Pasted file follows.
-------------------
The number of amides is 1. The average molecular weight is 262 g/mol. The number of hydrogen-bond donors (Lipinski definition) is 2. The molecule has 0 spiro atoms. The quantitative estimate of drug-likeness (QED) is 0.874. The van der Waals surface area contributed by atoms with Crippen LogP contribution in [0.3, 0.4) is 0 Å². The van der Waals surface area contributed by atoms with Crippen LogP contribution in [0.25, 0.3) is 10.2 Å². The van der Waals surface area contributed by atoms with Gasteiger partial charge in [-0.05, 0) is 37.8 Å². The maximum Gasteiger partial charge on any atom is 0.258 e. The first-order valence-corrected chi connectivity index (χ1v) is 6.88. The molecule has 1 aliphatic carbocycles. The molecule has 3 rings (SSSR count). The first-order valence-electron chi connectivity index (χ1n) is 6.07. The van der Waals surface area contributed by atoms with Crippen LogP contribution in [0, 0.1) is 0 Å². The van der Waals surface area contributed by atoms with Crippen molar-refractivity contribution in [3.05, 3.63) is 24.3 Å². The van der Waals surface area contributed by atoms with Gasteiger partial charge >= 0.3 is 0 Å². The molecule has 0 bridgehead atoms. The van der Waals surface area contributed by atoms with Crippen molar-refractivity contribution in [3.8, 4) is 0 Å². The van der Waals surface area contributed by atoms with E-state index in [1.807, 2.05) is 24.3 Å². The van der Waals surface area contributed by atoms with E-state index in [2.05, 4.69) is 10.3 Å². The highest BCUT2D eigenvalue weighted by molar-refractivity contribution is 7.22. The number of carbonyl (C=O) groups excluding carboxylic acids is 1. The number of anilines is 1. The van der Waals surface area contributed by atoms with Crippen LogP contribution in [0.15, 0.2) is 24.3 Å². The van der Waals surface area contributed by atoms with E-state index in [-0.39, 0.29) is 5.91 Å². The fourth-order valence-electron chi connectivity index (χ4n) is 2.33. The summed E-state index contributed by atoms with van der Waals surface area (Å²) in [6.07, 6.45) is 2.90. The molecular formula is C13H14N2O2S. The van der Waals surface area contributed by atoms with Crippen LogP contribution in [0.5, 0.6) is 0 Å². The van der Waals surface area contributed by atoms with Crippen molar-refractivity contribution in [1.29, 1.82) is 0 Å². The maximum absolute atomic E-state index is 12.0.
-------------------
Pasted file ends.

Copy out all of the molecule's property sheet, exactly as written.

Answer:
The number of amides is 1. The average molecular weight is 262 g/mol. The number of hydrogen-bond donors (Lipinski definition) is 2. The molecule has 0 spiro atoms. The quantitative estimate of drug-likeness (QED) is 0.874. The van der Waals surface area contributed by atoms with Crippen LogP contribution in [0.3, 0.4) is 0 Å². The van der Waals surface area contributed by atoms with Crippen LogP contribution in [0.25, 0.3) is 10.2 Å². The van der Waals surface area contributed by atoms with Gasteiger partial charge in [-0.05, 0) is 37.8 Å². The maximum Gasteiger partial charge on any atom is 0.258 e. The first-order valence-corrected chi connectivity index (χ1v) is 6.88. The molecule has 1 aliphatic carbocycles. The molecule has 3 rings (SSSR count). The first-order valence-electron chi connectivity index (χ1n) is 6.07. The van der Waals surface area contributed by atoms with Crippen LogP contribution in [0, 0.1) is 0 Å². The van der Waals surface area contributed by atoms with Crippen molar-refractivity contribution in [3.05, 3.63) is 24.3 Å². The van der Waals surface area contributed by atoms with Gasteiger partial charge >= 0.3 is 0 Å². The molecule has 0 bridgehead atoms. The van der Waals surface area contributed by atoms with Crippen molar-refractivity contribution in [3.8, 4) is 0 Å². The van der Waals surface area contributed by atoms with E-state index in [1.807, 2.05) is 24.3 Å². The van der Waals surface area contributed by atoms with E-state index in [2.05, 4.69) is 10.3 Å². The highest BCUT2D eigenvalue weighted by molar-refractivity contribution is 7.22. The number of carbonyl (C=O) groups excluding carboxylic acids is 1. The number of anilines is 1. The van der Waals surface area contributed by atoms with Crippen LogP contribution in [0.15, 0.2) is 24.3 Å². The van der Waals surface area contributed by atoms with E-state index in [-0.39, 0.29) is 5.91 Å². The fourth-order valence-electron chi connectivity index (χ4n) is 2.33. The summed E-state index contributed by atoms with van der Waals surface area (Å²) in [6.07, 6.45) is 2.90. The molecular formula is C13H14N2O2S. The van der Waals surface area contributed by atoms with Crippen LogP contribution in [0.5, 0.6) is 0 Å². The van der Waals surface area contributed by atoms with Crippen molar-refractivity contribution in [1.29, 1.82) is 0 Å². The maximum absolute atomic E-state index is 12.0.